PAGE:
Click here to return to the main site entry page
Click here to return to the previous page

Mr. L. Perkins B.Sc.
In uniform
Mr. L. Perkins B.Sc.

The Rushden Echo, 20th July, 1917, transcribed by Gill Hollis

Rushden Officer’s Near Squeak
The Great Mine Explosion - A Vivid Word Picture
“I Do Not Believe in War, But I Do Believe in Killing Prussianism”

  A Rushden officer in the Army – a member of the Rushden Urban Council, and a well-known schoolmaster – in the course of a letter home, says:-

  This morning I took a busman’s holiday and went beyond the old German trenches to look at the wrecks.  It is most difficult to walk across the country, as the ground is so torn by our shells.  I saw – well plenty.  There is no Wytschaete village at all.  Even the cellars have been blown out.  Two buildings only have any vestige of walls.  You may have read in the papers of the destruction caused, but these things require seeing to get a true picture.  I did not descend the dug-outs that still exist in some places.  I expect there are too many old Germans therein buried.

  Fritz was busy, and shells were screaming overhead, so it reminded me of last Autumn.  I saw the biggest of the craters today.  I don’t wonder the Hun made a poor fight after those terrible explosions and the bombardment.  But we’ve got to go on until the Hun is smashed.  I don’t believe in war, but I do believe in killing Prussianism.

  I had a nice run out in a car this morning to a place about twelve miles “back,” and a pleasant return journey after lunch.  The view from the top of the hill was very fine.  I could see the sand dunes of the Flemish coast.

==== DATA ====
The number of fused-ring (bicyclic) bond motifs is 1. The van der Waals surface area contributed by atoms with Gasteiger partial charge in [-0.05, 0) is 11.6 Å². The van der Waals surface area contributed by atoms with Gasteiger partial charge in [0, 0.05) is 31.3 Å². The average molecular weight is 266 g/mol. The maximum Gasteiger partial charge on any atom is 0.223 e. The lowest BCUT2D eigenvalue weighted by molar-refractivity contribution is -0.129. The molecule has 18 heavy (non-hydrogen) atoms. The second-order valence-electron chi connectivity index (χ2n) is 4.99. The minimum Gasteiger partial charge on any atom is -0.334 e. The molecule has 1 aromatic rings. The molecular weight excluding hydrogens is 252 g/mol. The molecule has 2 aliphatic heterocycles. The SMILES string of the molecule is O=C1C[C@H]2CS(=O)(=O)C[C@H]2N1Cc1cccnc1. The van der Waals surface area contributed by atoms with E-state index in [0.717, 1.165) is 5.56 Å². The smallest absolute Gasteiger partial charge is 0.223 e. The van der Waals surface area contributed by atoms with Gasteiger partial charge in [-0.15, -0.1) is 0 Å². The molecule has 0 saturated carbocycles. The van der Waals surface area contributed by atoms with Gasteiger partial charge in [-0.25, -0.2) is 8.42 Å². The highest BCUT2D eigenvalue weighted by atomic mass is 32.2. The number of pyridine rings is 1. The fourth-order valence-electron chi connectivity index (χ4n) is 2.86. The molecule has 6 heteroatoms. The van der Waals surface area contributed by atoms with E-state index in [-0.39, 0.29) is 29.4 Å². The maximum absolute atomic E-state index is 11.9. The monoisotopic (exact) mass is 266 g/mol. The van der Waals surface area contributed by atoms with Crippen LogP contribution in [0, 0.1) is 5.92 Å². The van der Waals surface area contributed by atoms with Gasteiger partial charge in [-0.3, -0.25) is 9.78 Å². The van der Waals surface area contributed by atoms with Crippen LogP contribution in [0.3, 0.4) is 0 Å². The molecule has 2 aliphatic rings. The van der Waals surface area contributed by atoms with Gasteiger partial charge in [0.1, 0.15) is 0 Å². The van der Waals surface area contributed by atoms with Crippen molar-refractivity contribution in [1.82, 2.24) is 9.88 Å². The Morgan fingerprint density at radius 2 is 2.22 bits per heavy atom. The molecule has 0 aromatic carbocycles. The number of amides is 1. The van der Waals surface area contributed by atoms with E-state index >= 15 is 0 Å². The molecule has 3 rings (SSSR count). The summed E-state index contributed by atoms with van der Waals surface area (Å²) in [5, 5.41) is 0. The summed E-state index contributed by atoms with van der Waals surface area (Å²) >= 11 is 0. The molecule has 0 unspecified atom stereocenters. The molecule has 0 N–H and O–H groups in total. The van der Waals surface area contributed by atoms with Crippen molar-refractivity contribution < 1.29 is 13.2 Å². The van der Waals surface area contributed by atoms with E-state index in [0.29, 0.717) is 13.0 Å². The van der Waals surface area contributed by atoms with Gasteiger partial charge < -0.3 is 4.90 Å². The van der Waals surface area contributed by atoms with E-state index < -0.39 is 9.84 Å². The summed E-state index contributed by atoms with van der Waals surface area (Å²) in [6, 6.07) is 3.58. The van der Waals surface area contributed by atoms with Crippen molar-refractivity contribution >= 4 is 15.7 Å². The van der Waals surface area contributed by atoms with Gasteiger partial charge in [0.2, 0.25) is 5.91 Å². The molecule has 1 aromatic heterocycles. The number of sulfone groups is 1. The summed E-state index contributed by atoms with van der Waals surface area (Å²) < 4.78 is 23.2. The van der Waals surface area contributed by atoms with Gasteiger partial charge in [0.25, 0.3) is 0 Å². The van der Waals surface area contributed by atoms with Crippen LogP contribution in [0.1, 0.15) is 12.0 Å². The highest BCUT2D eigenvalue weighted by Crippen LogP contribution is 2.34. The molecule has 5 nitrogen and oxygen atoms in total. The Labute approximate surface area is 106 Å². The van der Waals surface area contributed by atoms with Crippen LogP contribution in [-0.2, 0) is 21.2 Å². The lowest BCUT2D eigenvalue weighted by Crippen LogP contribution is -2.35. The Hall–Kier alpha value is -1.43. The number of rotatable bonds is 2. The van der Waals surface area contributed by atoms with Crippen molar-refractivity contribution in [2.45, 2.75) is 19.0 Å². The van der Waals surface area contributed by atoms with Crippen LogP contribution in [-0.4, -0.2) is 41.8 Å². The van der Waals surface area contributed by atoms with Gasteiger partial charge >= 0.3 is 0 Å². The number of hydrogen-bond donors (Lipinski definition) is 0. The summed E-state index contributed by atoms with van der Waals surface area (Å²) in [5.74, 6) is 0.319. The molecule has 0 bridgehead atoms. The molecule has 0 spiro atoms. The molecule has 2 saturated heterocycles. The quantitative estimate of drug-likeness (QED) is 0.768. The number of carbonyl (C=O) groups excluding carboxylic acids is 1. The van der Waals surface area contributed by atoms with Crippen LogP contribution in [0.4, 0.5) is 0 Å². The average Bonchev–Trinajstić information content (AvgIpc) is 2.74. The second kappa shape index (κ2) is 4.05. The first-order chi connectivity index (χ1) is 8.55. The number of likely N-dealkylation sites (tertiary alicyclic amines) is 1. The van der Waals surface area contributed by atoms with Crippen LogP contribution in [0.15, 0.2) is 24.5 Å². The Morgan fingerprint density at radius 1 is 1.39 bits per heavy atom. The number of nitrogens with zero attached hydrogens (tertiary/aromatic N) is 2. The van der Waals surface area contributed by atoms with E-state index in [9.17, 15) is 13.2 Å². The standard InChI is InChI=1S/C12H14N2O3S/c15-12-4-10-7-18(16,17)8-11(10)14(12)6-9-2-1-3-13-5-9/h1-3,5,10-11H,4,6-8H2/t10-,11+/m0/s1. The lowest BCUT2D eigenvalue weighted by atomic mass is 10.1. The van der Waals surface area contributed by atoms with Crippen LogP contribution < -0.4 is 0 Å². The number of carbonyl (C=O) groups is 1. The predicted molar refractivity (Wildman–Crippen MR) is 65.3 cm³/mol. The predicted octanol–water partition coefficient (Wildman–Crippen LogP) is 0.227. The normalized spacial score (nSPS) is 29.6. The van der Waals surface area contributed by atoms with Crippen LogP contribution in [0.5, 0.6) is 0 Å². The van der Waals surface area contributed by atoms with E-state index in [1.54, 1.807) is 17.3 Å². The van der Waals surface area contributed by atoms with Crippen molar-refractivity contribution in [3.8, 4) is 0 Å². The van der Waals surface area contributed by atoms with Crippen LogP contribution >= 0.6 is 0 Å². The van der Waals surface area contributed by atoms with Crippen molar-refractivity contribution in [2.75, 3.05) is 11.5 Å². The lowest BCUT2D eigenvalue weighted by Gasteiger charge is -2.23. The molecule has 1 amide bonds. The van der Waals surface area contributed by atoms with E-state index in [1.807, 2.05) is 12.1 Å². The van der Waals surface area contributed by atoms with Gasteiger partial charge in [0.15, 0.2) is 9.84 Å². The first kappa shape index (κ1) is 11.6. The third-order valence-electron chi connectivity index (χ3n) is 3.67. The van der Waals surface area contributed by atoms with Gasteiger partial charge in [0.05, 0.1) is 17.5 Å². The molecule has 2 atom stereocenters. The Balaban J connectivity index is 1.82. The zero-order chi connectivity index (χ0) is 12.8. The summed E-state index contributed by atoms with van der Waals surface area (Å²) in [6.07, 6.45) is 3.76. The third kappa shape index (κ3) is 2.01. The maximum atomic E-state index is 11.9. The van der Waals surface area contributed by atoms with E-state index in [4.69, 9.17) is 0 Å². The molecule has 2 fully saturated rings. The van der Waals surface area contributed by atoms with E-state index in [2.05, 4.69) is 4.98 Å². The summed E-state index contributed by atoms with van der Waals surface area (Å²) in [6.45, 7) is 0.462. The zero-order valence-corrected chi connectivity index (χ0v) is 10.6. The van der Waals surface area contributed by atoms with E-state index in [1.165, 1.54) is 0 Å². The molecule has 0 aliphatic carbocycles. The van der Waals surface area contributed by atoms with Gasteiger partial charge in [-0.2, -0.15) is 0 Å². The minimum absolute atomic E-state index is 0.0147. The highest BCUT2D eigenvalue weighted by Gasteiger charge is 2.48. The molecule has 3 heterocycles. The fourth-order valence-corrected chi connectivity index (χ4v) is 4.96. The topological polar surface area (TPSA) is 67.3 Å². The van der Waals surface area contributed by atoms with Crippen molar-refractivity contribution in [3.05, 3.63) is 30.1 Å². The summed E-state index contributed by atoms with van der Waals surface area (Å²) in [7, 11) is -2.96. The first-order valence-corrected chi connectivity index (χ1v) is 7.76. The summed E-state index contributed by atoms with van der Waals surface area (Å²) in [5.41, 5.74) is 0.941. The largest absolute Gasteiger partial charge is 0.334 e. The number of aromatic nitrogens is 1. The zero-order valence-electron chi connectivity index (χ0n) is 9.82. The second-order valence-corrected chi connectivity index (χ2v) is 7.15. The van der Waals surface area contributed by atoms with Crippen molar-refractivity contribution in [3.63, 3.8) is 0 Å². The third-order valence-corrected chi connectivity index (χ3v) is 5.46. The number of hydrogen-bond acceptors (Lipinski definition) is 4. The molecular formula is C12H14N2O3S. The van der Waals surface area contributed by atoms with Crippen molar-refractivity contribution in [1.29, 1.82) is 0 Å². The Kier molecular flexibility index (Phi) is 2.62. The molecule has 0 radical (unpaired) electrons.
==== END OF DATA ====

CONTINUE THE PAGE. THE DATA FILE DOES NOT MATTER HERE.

Yesterday I had a near squeak of getting what is called a “blighty” one.  I was near a certain railway siding – just been there five minutes – when there was a whizz and a bang.  A big cloud of earth rose at a distance of 30 yards and showers fell.  The shell had penetrated the soft earth and so the bits flew upwards and cleared us.  That shell did make folks scatter.  It is a wonder no one was hit – just bits of earth and mud fled around – perhaps there may have been some bits of iron, but they did no damage so far as I could see.  It is not healthy just there, though I have been many a time and have never had a visitor like that just then.

  In another letter the writer, dealing with the recent raid on London, says:-

  It seems a monstrous affair to put bombs into a school and to kill and maim the little ones.  Such events as these make our men furious and certainly cannot tend towards making them merciful.  The pity of it is that the vengeance may be wrought on men who are ignorant of such monstrosities.  It is never brought home to the instigators of such diabolical proceedings.

  I told you I had been to see the craters.  In a village I will call Cross-gates, there was not a bit of roof in a single house.  In another village I entered the ruins of a large school.  It was shattered to bits.  Yet on the road I saw some little children playing outside a cottage.  Not 50 yards away the next cottage was in absolute ruins.  I expect the family has returned to their little home since the great bombardment of June 7th.  You never heard such a noise, I’m sure.   Nothing could have lived in the parts I visited near the craters.  The ground has been churned up by our shells.  No wonder the Huns retired.  There must have been thousands killed and buried during that day.  This made the task of the Infantry much lighter.  There was not much to be seen of Petit Bois and Grand Bois.  The stumps reminded me of Gommercourt Wood.  All this, of course, you may have read in the papers, but I’ve seen it, and so can get a better idea of the desolation caused.